since stonewall
i remember the day 
they triumphantly said
“it’s okay to be gay in massachusetts” 
my then-girlfriend and i were sitting
in our high school’s gsa, 
fingers flitting along forearms 
before lips gripped each other,
fists zipped together 
like this was a catalyst
over the years, i saw it grow 
from a stuttering start, 
states overtaken by gay men and women
getting married and raising children 
and i thought at last, we’re free
to express individuality through our sexuality
and we won’t be constrained by society’s 
draconian definition of “man” or “woman” 
but i was wrong.
things haven’t changed.
it’s been the same since stonewall:
“forget compton and marsha p. johnson,
let’s talk again about matthew shepard
and teena brandon (or was it brandon teena)”
i hear them chitter as they iron their lives 
like white linen sheets,
comparing their status in north carolina 
to two Loving people 
while ignoring that some kids with skittles 
still can’t walk home alone after fifty years
they run out of the cities, into the suburbs
and bring in mail-order babies
to bake sales run by the oppressors,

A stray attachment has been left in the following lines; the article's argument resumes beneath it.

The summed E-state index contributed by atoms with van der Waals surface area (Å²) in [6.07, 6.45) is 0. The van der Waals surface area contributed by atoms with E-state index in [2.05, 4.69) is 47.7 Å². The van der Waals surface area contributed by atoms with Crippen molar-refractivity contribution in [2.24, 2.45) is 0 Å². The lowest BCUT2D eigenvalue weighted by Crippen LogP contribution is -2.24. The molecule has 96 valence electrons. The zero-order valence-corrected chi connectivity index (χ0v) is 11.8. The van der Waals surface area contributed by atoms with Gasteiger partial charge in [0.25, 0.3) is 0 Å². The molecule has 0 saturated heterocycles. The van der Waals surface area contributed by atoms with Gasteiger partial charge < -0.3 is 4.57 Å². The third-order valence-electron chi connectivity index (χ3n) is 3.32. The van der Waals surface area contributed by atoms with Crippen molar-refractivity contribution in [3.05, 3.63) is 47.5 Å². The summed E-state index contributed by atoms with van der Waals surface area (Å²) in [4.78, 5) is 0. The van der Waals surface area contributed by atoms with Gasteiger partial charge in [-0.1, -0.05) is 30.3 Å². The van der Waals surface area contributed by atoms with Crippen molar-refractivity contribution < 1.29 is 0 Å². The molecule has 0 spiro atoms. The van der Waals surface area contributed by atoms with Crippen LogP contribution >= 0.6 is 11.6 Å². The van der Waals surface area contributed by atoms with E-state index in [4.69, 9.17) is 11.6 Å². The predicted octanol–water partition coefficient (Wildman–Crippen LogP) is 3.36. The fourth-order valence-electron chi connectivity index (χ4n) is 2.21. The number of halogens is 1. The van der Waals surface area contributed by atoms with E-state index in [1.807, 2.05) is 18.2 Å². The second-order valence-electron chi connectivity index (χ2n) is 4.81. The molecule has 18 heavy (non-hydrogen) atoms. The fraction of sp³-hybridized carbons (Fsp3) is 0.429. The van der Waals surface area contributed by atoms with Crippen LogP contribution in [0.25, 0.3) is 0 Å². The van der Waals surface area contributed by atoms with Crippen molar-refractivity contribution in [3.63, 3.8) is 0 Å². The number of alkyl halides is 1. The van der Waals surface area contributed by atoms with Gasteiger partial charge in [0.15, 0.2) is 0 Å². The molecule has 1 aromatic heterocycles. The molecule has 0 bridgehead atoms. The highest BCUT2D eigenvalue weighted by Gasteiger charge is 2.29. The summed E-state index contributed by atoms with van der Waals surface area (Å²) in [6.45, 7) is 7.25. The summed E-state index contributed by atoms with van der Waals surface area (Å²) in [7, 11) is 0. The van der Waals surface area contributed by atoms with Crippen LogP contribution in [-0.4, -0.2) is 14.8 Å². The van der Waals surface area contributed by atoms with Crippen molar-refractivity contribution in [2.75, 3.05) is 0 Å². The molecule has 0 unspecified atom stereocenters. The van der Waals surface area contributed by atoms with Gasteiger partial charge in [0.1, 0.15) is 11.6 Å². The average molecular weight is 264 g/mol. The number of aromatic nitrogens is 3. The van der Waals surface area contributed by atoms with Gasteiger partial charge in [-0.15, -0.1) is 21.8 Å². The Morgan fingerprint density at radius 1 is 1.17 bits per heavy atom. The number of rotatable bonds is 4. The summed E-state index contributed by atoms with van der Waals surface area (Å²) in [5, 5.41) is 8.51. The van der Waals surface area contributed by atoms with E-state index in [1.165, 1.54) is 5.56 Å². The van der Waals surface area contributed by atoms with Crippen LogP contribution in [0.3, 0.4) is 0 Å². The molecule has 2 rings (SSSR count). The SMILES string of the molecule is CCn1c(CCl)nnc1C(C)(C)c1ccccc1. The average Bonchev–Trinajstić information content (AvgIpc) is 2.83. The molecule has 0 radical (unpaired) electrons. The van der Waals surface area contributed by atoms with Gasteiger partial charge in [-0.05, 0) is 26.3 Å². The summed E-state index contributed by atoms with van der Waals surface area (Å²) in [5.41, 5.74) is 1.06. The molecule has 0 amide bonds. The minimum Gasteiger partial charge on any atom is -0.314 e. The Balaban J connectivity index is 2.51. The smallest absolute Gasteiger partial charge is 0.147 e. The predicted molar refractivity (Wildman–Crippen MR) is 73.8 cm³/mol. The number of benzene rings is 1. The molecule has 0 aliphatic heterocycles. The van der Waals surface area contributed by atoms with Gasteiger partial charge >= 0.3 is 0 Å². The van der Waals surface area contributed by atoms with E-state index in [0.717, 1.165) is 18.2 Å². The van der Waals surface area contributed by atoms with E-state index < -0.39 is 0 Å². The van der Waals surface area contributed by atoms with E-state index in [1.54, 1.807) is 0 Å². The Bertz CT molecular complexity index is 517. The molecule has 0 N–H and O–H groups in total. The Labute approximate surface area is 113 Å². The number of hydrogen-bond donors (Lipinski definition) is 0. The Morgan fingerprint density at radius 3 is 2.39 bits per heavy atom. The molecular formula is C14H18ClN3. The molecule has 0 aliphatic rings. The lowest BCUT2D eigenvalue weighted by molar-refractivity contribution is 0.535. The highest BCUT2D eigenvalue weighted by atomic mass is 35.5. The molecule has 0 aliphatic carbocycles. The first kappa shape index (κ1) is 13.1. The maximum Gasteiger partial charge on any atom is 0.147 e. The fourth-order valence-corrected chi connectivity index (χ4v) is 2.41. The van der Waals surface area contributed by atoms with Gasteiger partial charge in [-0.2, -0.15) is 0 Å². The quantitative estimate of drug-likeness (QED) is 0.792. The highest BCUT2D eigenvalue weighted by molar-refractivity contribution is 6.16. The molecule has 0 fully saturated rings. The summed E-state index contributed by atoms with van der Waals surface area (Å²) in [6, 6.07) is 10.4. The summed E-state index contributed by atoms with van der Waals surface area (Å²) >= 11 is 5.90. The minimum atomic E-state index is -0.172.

anything to assimilate 
even if it means cutting off their roots,
those who fought first and fiercest
i watch the news and stew
over how they skew the lives of vibrant women: 
“a transsexual died in a fire last night
she was curvy, flirty and often
invited men up into her room
oooh, what a floozy”
excuse me
i didn’t know that 
what a dead woman chose 
to do with her body
is any of your business
a year ago, this wouldn’t matter to me
i wouldn’t be yelling “free cece”
or mourning brandy and deoni;
i’d probably be watching ellen, 
or listening to neil patrick harris
try to tell paige clay that it gets better
a few months before they get her
and put a bullet in her brain.
i was blind, back before i bound
every time i had the chance
and chopped my hair to my ears,
before i finally felt
like a real person:
i am filled with fuel 
and a dual spirit that they cannot 
drain from me.